Inspired by DidIt and BR’s Dortmund travelogue, I thought I might have a crack at writing a post about a day out at Wembley in 1998. Ant wrote a summary at the time so it shouldn’t be too difficult. I hope you enjoy it.
The day begins early for my old man and his ex-work colleague, JC, as they leave Edmonton, North London for Wembley at 8.30am for the 3.00pm kick-off. Whereas my brother, Ant and I leave Nottingham (100 miles further away) at 8.00am, still there’s nothing like being prepared.
Nottingham station still being built
We arrive at The Century at 11am to find Dad, JC and our nephew Matt already installed. (The Century on Forty Avenue, up from Wembley Park had become a bit of a family tradition with trips to Wembley in the late 1970s and 1987 versus Liverpool. It’s now a Texaco garage I believe).
The day is a bit of a scorcher and JC has decided early on to dispense with any sartorial elegance and protect his pate with a knotted handkerchief.
I’d made a whole loaf of mushroom and garlic pate sandwiches to soak up the early beers but there were a few noses turned up at the prospect of them at first. After the 3rd pint kicked in, they all disappeared in the blink of an eye.
Ant decides a few fan photos might be in order, including a group of Terry McDermotts in full kit.
Dad looks quite red by midday and confronts Ant in the toilets with, ‘At my age, you have to hunt around for a while to find it and it drops off!’ This comment was later explained, ‘Well you have to remember that I was in the Navy and all the nice girls love a sailor and I’ve been married twice as well’. Both the beer and the sun were having an effect! N.b. if you ever wonder why Ant and me occasionally indulge in strange behaviour; well the answer is, ‘It’s genetic’!
I’d made some red cardboard fez hats and once on, my old man doesn’t take his off the whole day along with a shirt, cardigan and coat in 80 degrees of heat. The old boys decide the sandwiches aren’t sufficient and depart for the local cafe. It later transpires that my Dad refused to have any of JC’s fresh hot chips despite being offered them on several occasions but then proceeded to finish off someone else’s stone cold chips from another table. Filthy hound.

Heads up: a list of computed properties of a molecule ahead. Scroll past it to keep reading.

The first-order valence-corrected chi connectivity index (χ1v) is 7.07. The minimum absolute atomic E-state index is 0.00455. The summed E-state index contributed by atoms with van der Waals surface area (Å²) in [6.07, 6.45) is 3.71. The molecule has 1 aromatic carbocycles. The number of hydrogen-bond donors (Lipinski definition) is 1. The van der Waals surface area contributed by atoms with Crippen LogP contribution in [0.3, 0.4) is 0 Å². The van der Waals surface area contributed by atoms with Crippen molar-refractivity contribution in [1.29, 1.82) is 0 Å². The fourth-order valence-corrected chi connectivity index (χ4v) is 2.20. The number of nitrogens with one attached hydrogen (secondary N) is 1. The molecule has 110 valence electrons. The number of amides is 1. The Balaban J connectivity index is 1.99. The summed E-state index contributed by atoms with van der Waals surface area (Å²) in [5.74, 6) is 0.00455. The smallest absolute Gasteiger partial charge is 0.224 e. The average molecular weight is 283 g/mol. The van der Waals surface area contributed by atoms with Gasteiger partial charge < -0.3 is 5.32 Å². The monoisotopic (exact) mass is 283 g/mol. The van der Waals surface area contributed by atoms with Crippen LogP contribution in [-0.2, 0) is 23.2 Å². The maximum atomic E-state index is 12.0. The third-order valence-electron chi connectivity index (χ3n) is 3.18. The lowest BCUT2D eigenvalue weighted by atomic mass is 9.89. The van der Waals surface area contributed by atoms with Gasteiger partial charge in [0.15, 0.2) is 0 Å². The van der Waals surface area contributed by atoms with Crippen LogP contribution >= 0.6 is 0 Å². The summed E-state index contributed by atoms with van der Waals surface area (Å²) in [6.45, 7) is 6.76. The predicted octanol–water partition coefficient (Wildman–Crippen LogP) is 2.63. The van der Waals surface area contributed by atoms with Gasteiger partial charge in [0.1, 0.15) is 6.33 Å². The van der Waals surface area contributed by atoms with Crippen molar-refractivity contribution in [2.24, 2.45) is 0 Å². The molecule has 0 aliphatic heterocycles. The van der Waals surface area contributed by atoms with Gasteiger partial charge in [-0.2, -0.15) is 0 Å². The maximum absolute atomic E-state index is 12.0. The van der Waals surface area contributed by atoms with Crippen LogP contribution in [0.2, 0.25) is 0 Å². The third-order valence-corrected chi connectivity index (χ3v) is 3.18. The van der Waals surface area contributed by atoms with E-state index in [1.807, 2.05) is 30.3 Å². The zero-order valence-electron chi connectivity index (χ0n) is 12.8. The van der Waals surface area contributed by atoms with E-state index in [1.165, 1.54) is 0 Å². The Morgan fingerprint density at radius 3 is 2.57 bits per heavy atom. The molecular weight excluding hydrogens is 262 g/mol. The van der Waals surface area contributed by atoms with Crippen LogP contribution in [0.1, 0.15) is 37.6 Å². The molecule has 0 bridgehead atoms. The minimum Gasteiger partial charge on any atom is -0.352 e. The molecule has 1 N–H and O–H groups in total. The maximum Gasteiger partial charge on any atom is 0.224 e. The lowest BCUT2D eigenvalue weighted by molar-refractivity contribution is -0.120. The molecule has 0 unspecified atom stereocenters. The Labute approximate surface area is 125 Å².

Ant, Matt and me enjoy the pre-match build-up with more beer, some rousing singing and a cavalcade of stretch limos, jags and an Arsenal open topped bus.
We get in the ground early, as was the tradition in those days, Ant and me in separate seats from Dad, JC and Matt (poor Matt). Having blown up dozens of red and white balloons, we realise we have no idea of the team line-ups, who’s fit or anything. I suppose 1998 was almost pre-internet days, certainly pre-blogs and 24 hour sports news coverage. Things seemed so much simpler even 15 short years back. The chap behind us was very complimentary about Mr Durkin, the referee and the whole Newcastle team, ‘ginger midget…..homosexual fish-face’ etc etc. Homophobia, what’s that?
Meanwhile, Matt and the old codgers are having a terrific time in their seats. After the game my Dad said ‘People kept jumping up anticipating a goal and I didn’t see either of ours’. Matt said, ‘Grandad nearly had a fight with the bloke in front when he was singing, ‘Stand up if you hate Man U’.
The match passes in a blur. Overmars scores in the first half. The half time chat seems to centre around how far out Marc was when he scored. Wembley at that time had no big screen. Blink and you missed it. It’s so different now at the Emirates, where you immediately see a reply from three different angles. Super Nic Anelka gets the second, but was he offside?, we’ll have to find out when we watch the highlights later. ‘We’ve Got that Double feeling’ and ‘Arsene Wenger’s Magic Hat’ are sung over and over again, joy abounds.
We meet up with Matt and the scrotes after the game and my old man has now added a Champions T shirt to his other 6 layers of clothing.
Those twin towers- ahhhhhhhhhhh.
The plan was to go back to The Century but the queues for the tube make this impossible. We decide to walk to The Greyhound on Wembley High Road. My Dad doesn’t like the idea of walking, especially as he’s going to have to walk back to the tube later. Even Arsenal’s second double can’t cheer the old bugger up! Eventually we arrive and the beer flows. The Geordies are excellent in defeat, determined to enjoy their day out at Wembley regardless of the result. A fire Engine in Newcastle livery turns up outside the boozer and a photo opportunity ensues.
Spot the Cockney
Spot the Muppets
Matt and the old boys call it a day at 7.15pm. Ant and me have until 10pm before our train is due to leave St Pancras. Several more beers ensue. We manage to find the highlights in one of the pubs and finally get to see how far out Overmars was and whether Nic was offside. We finally set off for the tube station at 9pm but Ant finds needing the toilet a problem, so we dive into an Irish pub. It’s full of Geordies singing away so we decide to have a swift one. The Geordies invite the ‘Cockneys’ to sing a song, so we bellow out ‘Arsene Wenger’s magic, he wears a magic hat’. Leaving the pub, we feel peckish again and decide to dambust a large doner kebab.
Getting to the train on time suddenly becomes an issue and we look to be doing ok until I get stuck at an automatic ticket barrier and am in too much of a state to leap it with the grace of a gazelle. Safe to say, getting on the platform to see the last train to Nottingham pulling out of the station wasn’t one of my highlights of the day!
We phone my Dad’s house and speak to my sister to arrange an overnight stop in North London. Apparently my sister struggled to explain to my old man what had happened. He apparently said, ‘Well, that takes the edge off it’ and ‘…but how did they miss the train, we left them at a quarter past seven? I really didn’t expect the day to end like this’…………………..and neither did we!
Written by chas